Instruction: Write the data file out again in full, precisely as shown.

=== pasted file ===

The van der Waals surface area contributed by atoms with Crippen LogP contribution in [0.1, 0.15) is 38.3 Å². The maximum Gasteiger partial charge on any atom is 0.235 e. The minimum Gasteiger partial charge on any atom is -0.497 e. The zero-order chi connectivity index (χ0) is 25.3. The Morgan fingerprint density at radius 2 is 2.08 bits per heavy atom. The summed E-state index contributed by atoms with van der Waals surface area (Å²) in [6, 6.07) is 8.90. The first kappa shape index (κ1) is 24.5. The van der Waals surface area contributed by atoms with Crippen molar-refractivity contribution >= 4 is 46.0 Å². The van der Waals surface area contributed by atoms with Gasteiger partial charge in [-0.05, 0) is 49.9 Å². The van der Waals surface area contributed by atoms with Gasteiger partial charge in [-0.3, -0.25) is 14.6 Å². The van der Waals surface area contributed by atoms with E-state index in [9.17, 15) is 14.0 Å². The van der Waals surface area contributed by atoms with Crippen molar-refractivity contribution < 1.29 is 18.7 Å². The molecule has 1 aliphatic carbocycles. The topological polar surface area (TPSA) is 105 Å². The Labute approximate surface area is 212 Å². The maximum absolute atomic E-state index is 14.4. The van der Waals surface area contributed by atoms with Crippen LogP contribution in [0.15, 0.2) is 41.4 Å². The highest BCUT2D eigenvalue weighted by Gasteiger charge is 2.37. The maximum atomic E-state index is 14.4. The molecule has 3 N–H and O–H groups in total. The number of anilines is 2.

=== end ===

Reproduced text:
The van der Waals surface area contributed by atoms with Crippen LogP contribution in [0.1, 0.15) is 38.3 Å². The maximum Gasteiger partial charge on any atom is 0.235 e. The minimum Gasteiger partial charge on any atom is -0.497 e. The zero-order chi connectivity index (χ0) is 25.3. The Morgan fingerprint density at radius 2 is 2.08 bits per heavy atom. The summed E-state index contributed by atoms with van der Waals surface area (Å²) in [6, 6.07) is 8.90. The first kappa shape index (κ1) is 24.5. The van der Waals surface area contributed by atoms with Crippen molar-refractivity contribution >= 4 is 46.0 Å². The van der Waals surface area contributed by atoms with Gasteiger partial charge in [-0.05, 0) is 49.9 Å². The van der Waals surface area contributed by atoms with Gasteiger partial charge in [-0.3, -0.25) is 14.6 Å². The van der Waals surface area contributed by atoms with E-state index in [9.17, 15) is 14.0 Å². The van der Waals surface area contributed by atoms with Crippen molar-refractivity contribution < 1.29 is 18.7 Å². The molecule has 1 aliphatic carbocycles. The topological polar surface area (TPSA) is 105 Å². The Labute approximate surface area is 212 Å². The maximum absolute atomic E-state index is 14.4. The van der Waals surface area contributed by atoms with Crippen LogP contribution in [0.15, 0.2) is 41.4 Å². The highest BCUT2D eigenvalue weighted by Gasteiger charge is 2.37. The maximum atomic E-state index is 14.4. The molecule has 3 N–H and O–H groups in total. The number of anilines is 2.